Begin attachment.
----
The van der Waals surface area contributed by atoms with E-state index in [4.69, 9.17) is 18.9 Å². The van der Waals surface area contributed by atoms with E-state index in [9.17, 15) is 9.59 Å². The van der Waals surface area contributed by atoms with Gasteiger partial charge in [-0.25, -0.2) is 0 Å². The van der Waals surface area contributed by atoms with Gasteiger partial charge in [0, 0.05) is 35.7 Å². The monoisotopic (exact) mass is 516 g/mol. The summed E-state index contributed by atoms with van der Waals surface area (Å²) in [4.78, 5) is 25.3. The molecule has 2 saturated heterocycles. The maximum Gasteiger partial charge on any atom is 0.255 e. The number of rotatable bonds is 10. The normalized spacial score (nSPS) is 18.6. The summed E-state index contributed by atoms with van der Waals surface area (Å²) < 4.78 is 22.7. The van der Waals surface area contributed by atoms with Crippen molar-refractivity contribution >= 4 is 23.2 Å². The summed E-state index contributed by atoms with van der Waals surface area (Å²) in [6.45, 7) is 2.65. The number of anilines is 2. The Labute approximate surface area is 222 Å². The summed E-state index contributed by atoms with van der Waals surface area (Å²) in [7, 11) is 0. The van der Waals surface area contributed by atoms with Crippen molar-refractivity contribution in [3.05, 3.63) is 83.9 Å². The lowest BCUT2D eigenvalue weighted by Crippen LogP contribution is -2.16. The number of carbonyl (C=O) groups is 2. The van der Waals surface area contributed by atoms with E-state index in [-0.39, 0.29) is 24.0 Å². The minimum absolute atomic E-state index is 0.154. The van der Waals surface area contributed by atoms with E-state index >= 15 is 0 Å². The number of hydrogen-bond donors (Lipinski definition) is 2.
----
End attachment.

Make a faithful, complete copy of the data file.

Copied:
The van der Waals surface area contributed by atoms with E-state index in [4.69, 9.17) is 18.9 Å². The van der Waals surface area contributed by atoms with E-state index in [9.17, 15) is 9.59 Å². The van der Waals surface area contributed by atoms with Gasteiger partial charge in [-0.25, -0.2) is 0 Å². The van der Waals surface area contributed by atoms with Gasteiger partial charge in [0, 0.05) is 35.7 Å². The monoisotopic (exact) mass is 516 g/mol. The summed E-state index contributed by atoms with van der Waals surface area (Å²) in [4.78, 5) is 25.3. The molecule has 2 saturated heterocycles. The maximum Gasteiger partial charge on any atom is 0.255 e. The number of rotatable bonds is 10. The normalized spacial score (nSPS) is 18.6. The summed E-state index contributed by atoms with van der Waals surface area (Å²) < 4.78 is 22.7. The van der Waals surface area contributed by atoms with Crippen molar-refractivity contribution >= 4 is 23.2 Å². The summed E-state index contributed by atoms with van der Waals surface area (Å²) in [6.45, 7) is 2.65. The number of anilines is 2. The Labute approximate surface area is 222 Å². The summed E-state index contributed by atoms with van der Waals surface area (Å²) in [7, 11) is 0. The van der Waals surface area contributed by atoms with Crippen molar-refractivity contribution in [3.05, 3.63) is 83.9 Å². The lowest BCUT2D eigenvalue weighted by Crippen LogP contribution is -2.16. The number of carbonyl (C=O) groups is 2. The van der Waals surface area contributed by atoms with E-state index in [-0.39, 0.29) is 24.0 Å². The minimum absolute atomic E-state index is 0.154. The van der Waals surface area contributed by atoms with E-state index >= 15 is 0 Å². The number of hydrogen-bond donors (Lipinski definition) is 2.